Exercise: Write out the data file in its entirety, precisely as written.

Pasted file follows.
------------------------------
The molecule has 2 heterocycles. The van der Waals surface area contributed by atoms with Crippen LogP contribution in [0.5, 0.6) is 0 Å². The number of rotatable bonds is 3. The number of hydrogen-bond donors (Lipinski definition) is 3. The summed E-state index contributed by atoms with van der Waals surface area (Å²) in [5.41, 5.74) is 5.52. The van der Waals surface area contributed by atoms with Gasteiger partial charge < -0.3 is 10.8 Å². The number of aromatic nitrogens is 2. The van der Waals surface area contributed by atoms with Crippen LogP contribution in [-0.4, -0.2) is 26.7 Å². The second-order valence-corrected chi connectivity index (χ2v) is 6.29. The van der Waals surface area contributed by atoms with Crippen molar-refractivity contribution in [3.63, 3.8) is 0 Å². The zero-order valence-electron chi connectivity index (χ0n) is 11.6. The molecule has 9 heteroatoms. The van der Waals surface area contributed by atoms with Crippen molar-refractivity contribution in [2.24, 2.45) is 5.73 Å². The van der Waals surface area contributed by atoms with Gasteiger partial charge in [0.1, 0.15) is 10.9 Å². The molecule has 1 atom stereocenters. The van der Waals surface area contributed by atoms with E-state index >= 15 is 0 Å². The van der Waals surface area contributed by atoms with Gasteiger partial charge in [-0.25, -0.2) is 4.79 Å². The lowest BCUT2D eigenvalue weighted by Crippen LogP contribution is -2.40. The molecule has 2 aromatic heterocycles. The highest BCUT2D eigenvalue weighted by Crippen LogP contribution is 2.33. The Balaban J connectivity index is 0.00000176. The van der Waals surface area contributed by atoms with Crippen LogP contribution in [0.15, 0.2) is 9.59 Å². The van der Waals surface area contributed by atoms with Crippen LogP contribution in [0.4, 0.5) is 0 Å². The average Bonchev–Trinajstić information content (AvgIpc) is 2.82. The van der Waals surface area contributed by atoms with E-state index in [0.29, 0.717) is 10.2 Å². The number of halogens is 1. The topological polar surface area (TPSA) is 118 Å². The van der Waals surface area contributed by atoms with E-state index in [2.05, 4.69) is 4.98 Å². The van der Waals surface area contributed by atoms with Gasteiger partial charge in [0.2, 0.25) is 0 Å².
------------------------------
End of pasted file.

The molecule has 2 heterocycles. The van der Waals surface area contributed by atoms with Crippen LogP contribution in [0.5, 0.6) is 0 Å². The number of rotatable bonds is 3. The number of hydrogen-bond donors (Lipinski definition) is 3. The summed E-state index contributed by atoms with van der Waals surface area (Å²) in [5.41, 5.74) is 5.52. The van der Waals surface area contributed by atoms with Gasteiger partial charge < -0.3 is 10.8 Å². The number of aromatic nitrogens is 2. The van der Waals surface area contributed by atoms with Crippen LogP contribution in [-0.4, -0.2) is 26.7 Å². The second-order valence-corrected chi connectivity index (χ2v) is 6.29. The van der Waals surface area contributed by atoms with Crippen molar-refractivity contribution in [3.63, 3.8) is 0 Å². The zero-order valence-electron chi connectivity index (χ0n) is 11.6. The molecule has 9 heteroatoms. The van der Waals surface area contributed by atoms with Crippen molar-refractivity contribution in [2.24, 2.45) is 5.73 Å². The van der Waals surface area contributed by atoms with Gasteiger partial charge in [0.1, 0.15) is 10.9 Å². The molecule has 1 atom stereocenters. The van der Waals surface area contributed by atoms with E-state index >= 15 is 0 Å². The van der Waals surface area contributed by atoms with Gasteiger partial charge in [-0.25, -0.2) is 4.79 Å². The lowest BCUT2D eigenvalue weighted by Crippen LogP contribution is -2.40. The molecule has 2 aromatic heterocycles. The highest BCUT2D eigenvalue weighted by Crippen LogP contribution is 2.33. The Balaban J connectivity index is 0.00000176. The van der Waals surface area contributed by atoms with Crippen LogP contribution in [0.15, 0.2) is 9.59 Å². The van der Waals surface area contributed by atoms with Crippen LogP contribution in [0.4, 0.5) is 0 Å². The average Bonchev–Trinajstić information content (AvgIpc) is 2.82. The van der Waals surface area contributed by atoms with E-state index in [0.29, 0.717) is 10.2 Å². The number of halogens is 1. The topological polar surface area (TPSA) is 118 Å². The van der Waals surface area contributed by atoms with E-state index in [2.05, 4.69) is 4.98 Å². The van der Waals surface area contributed by atoms with Gasteiger partial charge in [0.2, 0.25) is 0 Å².